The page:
“It is a matter of deep grief to us that a project intended to advance so purely the glory of God, should meet with opposition on the part of a certain element in our country who are incapable themselves of appreciating the influence of woman in society and her power for good in the church whilst at the same time they are ignorant of the spirit of the country which demands an equal education for all . . .” (Excerpt from the Letter of Sr. Julia McGroarty)

That the higher education of women would be equal to that of men also meant that it would be as rigorous (if not more so). The entrance requirements for admission to Trinity underscore the assumption of this rigor. The requirements were listed in the form of subjects students would be tested in in examination centers located throughout the country. Translated into today’s understanding of course equivalents these requirements would Include four years of Latin, two of Greek, either French or German (preferably both-in order to earn a Trinity degree students had to take both French  and German ) algebra, geometry, history, and English. Students could substitute botany, chemistry, or physics for one of the languages. Students from the SND academies could meet these requirements, but apparently not too many students from other academies could do so. Colleagues whom I have met over these years at professional meetings have told me that Trinity’s entrance requirement, almost overnight, advanced the academic level of secondary school curriculum across the country and Canada.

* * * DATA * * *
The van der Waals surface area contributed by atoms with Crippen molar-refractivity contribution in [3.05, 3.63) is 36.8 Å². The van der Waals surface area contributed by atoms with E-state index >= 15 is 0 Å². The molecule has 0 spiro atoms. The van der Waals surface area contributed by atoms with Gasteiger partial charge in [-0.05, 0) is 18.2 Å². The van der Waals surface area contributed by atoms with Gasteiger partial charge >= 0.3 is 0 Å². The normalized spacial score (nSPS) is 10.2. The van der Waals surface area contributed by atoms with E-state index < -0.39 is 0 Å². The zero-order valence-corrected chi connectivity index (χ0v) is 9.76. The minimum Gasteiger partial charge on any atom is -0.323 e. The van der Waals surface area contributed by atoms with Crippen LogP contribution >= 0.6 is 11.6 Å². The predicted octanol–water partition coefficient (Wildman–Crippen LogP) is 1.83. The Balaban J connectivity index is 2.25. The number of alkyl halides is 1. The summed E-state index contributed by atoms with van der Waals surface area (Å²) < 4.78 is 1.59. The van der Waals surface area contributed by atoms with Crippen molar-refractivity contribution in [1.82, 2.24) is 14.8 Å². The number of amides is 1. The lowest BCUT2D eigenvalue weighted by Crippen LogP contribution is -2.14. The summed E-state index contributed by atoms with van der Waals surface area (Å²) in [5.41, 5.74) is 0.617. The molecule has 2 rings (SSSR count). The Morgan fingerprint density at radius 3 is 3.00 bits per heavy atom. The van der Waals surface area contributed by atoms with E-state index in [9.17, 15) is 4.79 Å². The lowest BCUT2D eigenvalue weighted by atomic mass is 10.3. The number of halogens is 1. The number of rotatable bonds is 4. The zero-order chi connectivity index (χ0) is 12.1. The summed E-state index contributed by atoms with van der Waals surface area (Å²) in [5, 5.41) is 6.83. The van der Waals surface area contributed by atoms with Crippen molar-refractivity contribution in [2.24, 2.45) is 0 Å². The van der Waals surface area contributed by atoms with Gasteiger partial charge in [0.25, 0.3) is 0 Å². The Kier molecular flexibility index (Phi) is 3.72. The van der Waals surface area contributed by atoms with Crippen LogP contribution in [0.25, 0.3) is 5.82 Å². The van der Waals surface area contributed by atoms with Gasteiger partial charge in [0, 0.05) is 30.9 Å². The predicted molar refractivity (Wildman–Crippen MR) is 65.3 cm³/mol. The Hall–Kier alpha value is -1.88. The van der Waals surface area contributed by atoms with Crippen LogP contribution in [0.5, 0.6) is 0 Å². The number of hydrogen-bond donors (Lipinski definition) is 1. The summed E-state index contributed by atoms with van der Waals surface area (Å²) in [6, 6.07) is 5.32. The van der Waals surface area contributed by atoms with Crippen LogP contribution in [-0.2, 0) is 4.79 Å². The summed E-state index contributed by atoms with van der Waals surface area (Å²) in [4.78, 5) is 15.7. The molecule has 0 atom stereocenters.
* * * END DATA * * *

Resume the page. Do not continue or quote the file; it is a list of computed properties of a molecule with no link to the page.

As part of the preparation Sister Julia also sent the early faculty- in- training to visit Smith, Mt. Holyoke, Wellesley, and Bryn Mawr. She also sent two sisters to England and to Belgium to study the European way of higher education, in the case of both countries, SND teacher training colleges, which at the time offered teaching certificates.